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Hari Ram Joshi: The Kathmandu culture and history expert is honing dexterity as he ages

Hari Ram Joshi and writer (2)
Hari Ram Joshi at his home. Photo: Nasana Bajracharya

Today, it might be rare to see any Kathmandu child pick up a newspaper, but there was a time when they used to travel kilometres to just read a paper. Born in Nhagal of Lalitpur, Hari Ram Joshi, as a seven-year-old child, used to travel all the way to Kasthamandap of Kathmandu to read Indian newspapers including the Times of India, Navabharat and National Herald. Joshi has not stopped reading them as a part of his life.

Most likely a reader of thousands of books, Joshi is also a prominent writer. Currently, at the age of 87, this veteran historian with proficiency in art, culture and traditions of Kathmandu is as dexterous as ever, still putting his pen to paper to write and express. 

A seasoned learner 

Behind Hari Ram Joshi building his profile was his avid learning nature in his childhood. He was one of the four students in the first batch of masters of arts in the culture at Tribhuvan University in 1962. “It was me, Punya Ratna Bajracharya who became a writer, Gopal Man Tuladhar (a teacher) and Buddha Ratna [Tandukar] who worked in the foreign ministry.“

The experiences he has gained today are from his multiple affiliations with the government bodies working in different departments. Given his interest, he started working at the Department of Information as the censoring authority for the government. “During the Panchayat era, my primary job was to scan and filter all the international papers that came into Nepal. If anything was written against the government or the country, it would be edited out.”

In the meantime, Hari Ram Joshi also started studying the four Vedas to understand the culture even more deeply.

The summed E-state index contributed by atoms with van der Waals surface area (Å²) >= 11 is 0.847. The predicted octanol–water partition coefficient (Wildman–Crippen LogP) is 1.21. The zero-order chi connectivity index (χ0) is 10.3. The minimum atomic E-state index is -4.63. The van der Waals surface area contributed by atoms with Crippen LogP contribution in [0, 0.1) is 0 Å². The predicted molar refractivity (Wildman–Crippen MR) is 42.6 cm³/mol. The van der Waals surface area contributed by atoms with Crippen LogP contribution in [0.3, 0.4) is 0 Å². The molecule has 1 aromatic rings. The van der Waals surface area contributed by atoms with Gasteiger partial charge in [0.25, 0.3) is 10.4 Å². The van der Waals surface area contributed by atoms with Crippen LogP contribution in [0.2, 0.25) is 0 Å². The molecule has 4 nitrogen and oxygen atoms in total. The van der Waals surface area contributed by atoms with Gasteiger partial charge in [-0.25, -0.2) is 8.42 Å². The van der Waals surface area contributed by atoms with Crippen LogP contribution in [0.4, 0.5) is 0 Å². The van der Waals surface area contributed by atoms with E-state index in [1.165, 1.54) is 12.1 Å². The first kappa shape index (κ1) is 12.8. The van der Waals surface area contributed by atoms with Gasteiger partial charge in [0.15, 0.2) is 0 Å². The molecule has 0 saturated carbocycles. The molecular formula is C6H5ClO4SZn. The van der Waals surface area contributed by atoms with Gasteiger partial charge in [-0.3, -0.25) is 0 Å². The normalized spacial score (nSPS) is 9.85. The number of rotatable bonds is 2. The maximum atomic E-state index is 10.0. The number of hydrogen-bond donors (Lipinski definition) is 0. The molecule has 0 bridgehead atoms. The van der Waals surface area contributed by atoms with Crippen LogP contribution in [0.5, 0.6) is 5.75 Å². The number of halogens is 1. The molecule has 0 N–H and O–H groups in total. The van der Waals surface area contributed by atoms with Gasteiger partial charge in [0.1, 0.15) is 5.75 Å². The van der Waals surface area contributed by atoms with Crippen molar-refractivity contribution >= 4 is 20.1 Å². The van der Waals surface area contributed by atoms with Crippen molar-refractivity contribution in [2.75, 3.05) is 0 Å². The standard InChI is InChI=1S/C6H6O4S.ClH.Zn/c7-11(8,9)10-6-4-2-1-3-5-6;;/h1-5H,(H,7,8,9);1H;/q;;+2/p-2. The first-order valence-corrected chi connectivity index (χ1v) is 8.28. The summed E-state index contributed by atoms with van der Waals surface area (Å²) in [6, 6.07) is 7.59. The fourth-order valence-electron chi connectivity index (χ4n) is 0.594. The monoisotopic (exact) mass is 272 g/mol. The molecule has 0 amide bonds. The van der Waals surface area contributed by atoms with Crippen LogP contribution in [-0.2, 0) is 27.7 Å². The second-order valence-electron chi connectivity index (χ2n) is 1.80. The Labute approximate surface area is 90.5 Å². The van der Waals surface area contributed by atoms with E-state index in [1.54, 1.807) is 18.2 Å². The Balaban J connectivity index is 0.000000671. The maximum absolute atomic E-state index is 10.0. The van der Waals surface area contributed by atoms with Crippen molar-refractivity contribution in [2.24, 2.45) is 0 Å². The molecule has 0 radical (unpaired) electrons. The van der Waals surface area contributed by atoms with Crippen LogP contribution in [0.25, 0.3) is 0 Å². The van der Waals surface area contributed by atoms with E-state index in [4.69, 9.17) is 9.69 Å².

Hari Ram Joshi and writer (2)
The collection of books at his home. Photo: Nasana Bajracharya

Above all, he prioritises perspective over anything. “There will always be differences in how two people perceive the world. They might be looking at the same thing, but their angle will be different and that comes from learning and understanding the world in various aspects.”

For this, he also says that people have to create dialogue and not accept or copy others. “If you want to learn, you have to develop your perspective and make your background or foundation strong. Just copying what others do, what others perceive is true or successful will not work for you. Our culture and the nation have suffered a lot in this pursuit already.”

“We have also distorted a lot of our culture and traditions. From the names of the places to the meaning behind the culture and traditions, people have stopped learning, researching and uncovering the reality. They want it easy. But, the beauty is in the roots of the traditions.”

For example, Hari Ram Joshi adds, “The place we call Panauti today existed even before the Kathmandu valley and got its name for being the outlet of the lake that was Kathmandu. Panauti was “pa ti” meaning the outlet made of bamboo for the lake, even before the time when stories suggest the valley was drained [by Manjushree with a khadga]. Knowing the story behind Panauti just adds value to the importance and existence of the town in today’s time in terms of history and culture.”

A rebellious thinker

Hari Ram Joshi
Hari Ram Joshi at his home. Photo: Nasana Bajracharya

Over a half-century ago before it became reality, Hari Ram Joshi sat in the open field of Tundikhel and wrote that Nepal would one day become a republic. It received many criticisms. 

Joshi has always been a farsighted and rebellious thinker. As a person who censored the media in the autocratic regime, Joshi says he finds the media today being as censored and scared as they were in the past to write anything about the government.